By now you should know that vaping is not good for you.
With it being found that chronic vaping causes the same risk of heart disease as smoking cigarettes, disposable vapes could now be made illegal on health and environmental grounds as of next week.
And while plenty of studies have shown that using vapes is better than smoking cigarettes, they still contain a number of chemicals and, of course, nicotine that can impact your health in the long run.
"Nicotine vaping is substantially less harmful than smoking," the NHS explains. "It's also one of the most effective tools for quitting smoking.
"Vaping is not recommended for non-smokers and young people because it is not completely harmless."
Lots of research has gone into this topic as a whopping 4.7 million people in Britain use e-cigarettes, as of 2023, which is a big jump from just 700,000 in 2012.
And now, one study has revealed how vapes can affect different parts of the body.
Texas Department of State and Health Services of Texas Health and Human Services has looked into the extent of the damage vapes could be causing to people's bodies.
The US service states: "Research suggests that vaping may affect the way cells in the respiratory tract (nose, throat, lungs) react to germs and may increase the chance of disease and infection from bacteria and viruses, like the virus that causes COVID-19.
"Vaping may also make it harder to recover from infections and increase the possibility of complications."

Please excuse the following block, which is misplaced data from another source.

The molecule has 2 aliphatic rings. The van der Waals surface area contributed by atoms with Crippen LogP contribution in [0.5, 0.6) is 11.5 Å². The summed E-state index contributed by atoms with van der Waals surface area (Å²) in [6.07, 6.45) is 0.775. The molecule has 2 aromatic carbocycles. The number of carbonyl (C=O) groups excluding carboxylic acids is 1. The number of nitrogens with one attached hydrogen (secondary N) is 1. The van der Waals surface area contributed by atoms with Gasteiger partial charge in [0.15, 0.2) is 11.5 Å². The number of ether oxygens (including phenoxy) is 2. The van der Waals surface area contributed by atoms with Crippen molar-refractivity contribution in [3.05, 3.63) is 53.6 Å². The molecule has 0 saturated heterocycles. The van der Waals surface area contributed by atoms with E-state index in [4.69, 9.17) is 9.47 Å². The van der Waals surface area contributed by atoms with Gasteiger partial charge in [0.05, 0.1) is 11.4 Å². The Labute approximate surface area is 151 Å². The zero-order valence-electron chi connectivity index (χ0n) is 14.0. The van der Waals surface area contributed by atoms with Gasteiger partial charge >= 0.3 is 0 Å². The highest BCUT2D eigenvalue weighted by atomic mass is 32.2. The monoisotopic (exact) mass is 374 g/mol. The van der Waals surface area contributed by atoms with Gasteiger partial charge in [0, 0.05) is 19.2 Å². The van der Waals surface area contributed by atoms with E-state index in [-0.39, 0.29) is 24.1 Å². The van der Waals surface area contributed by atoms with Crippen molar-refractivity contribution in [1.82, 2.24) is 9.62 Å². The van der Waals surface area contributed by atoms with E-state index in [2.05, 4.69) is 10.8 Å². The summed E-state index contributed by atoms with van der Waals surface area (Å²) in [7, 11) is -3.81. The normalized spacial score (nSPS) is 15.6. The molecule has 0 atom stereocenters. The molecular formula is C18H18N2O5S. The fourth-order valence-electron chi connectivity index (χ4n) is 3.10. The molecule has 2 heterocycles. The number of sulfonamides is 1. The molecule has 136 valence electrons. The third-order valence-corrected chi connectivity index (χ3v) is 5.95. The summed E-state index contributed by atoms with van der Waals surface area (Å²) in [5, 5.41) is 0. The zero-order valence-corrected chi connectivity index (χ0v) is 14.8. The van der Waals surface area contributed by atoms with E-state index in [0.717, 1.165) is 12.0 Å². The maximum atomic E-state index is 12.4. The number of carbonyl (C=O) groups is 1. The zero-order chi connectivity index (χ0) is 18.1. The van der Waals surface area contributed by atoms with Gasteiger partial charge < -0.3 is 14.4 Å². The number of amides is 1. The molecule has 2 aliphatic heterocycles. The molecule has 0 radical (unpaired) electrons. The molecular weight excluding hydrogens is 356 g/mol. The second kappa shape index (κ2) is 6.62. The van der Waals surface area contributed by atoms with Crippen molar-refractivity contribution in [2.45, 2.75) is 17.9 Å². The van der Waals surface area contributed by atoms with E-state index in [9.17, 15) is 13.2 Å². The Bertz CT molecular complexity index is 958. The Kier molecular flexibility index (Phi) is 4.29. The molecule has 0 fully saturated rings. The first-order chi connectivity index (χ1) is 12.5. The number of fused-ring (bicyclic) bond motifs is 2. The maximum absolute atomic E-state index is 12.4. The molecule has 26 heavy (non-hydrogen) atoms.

According to the research, vapes emit 'an aerosol that includes at least 31 chemicals and compounds that affect different parts of the body'.
But what parts of the body are impacted?
Well, we all know every time we lock our lips round one of the multicoloured bars and puff some pineapple-flavoured air that we're definitely not doing any favours for our lungs.
Indeed, Texas Department of State and Health Services explains the flavouring chemicals - such as diacetyl - used to give the vapes their fruity puff can 'permanently injure the lungs'.
"Breathing in ultra fine vapor particles can cause asthma attacks, coughing, wheezing, and shortness of breath," it adds.
Vaping also has an affect on not only your throat, but your eyes and nose too.
The research notes: "Chemicals known as volatile organic compounds, or VOCs, cause eye, nose, and throat irritation, severe headaches, nausea, and organ damage.
"Formaldehyde irritates the eyes, nose, throat, and skin and may cause lung and throat cancer over time."
And your organs get a battering when you inhale the fruit-flavoured vapour and nicotine as well.
Affecting your brain, heart, kidneys, lungs and liver, the 'heavy metals' in vapes can 'build up in the blood and organs and cause damage'.
The most important organ in the body - the brain - is also impacted when you keep hitting a vape, particularly if you're in your teens.
Texas Department of State Health Services states: "The brain is still developing until about age 25. Using nicotine in adolescence can permanently harm the parts of the brain that control attention, learning, mood, and impulse control."
You may not have considered how your face may have been affected, but the batteries in vapes could end up causing 'serious burns' to your skin if they explode and the department even warns there's even been one death recorded as a result of this too.
So, maybe it's time to call it quits for good this time.